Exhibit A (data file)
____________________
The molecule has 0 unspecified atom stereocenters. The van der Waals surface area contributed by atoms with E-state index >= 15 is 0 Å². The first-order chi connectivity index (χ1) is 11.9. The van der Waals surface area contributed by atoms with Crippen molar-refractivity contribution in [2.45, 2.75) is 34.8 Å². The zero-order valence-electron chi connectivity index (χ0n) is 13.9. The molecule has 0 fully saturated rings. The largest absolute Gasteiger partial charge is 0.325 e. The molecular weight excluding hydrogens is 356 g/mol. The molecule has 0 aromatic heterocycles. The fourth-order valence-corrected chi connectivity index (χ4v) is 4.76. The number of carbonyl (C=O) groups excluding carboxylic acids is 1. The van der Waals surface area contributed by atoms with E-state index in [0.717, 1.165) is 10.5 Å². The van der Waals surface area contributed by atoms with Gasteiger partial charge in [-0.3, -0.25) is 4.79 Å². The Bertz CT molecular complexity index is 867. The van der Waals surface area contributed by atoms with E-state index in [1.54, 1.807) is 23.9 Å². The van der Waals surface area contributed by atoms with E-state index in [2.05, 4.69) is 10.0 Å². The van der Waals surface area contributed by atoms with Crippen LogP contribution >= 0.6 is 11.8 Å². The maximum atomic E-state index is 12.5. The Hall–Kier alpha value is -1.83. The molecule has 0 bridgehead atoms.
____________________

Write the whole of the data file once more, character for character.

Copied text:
The molecule has 0 unspecified atom stereocenters. The van der Waals surface area contributed by atoms with E-state index >= 15 is 0 Å². The first-order chi connectivity index (χ1) is 11.9. The van der Waals surface area contributed by atoms with Crippen molar-refractivity contribution in [2.45, 2.75) is 34.8 Å². The zero-order valence-electron chi connectivity index (χ0n) is 13.9. The molecule has 0 fully saturated rings. The largest absolute Gasteiger partial charge is 0.325 e. The molecular weight excluding hydrogens is 356 g/mol. The molecule has 0 aromatic heterocycles. The fourth-order valence-corrected chi connectivity index (χ4v) is 4.76. The number of carbonyl (C=O) groups excluding carboxylic acids is 1. The van der Waals surface area contributed by atoms with E-state index in [0.717, 1.165) is 10.5 Å². The van der Waals surface area contributed by atoms with Gasteiger partial charge in [-0.3, -0.25) is 4.79 Å². The Bertz CT molecular complexity index is 867. The van der Waals surface area contributed by atoms with E-state index in [1.54, 1.807) is 23.9 Å². The van der Waals surface area contributed by atoms with E-state index in [2.05, 4.69) is 10.0 Å². The van der Waals surface area contributed by atoms with Crippen LogP contribution >= 0.6 is 11.8 Å². The maximum atomic E-state index is 12.5. The Hall–Kier alpha value is -1.83. The molecule has 0 bridgehead atoms.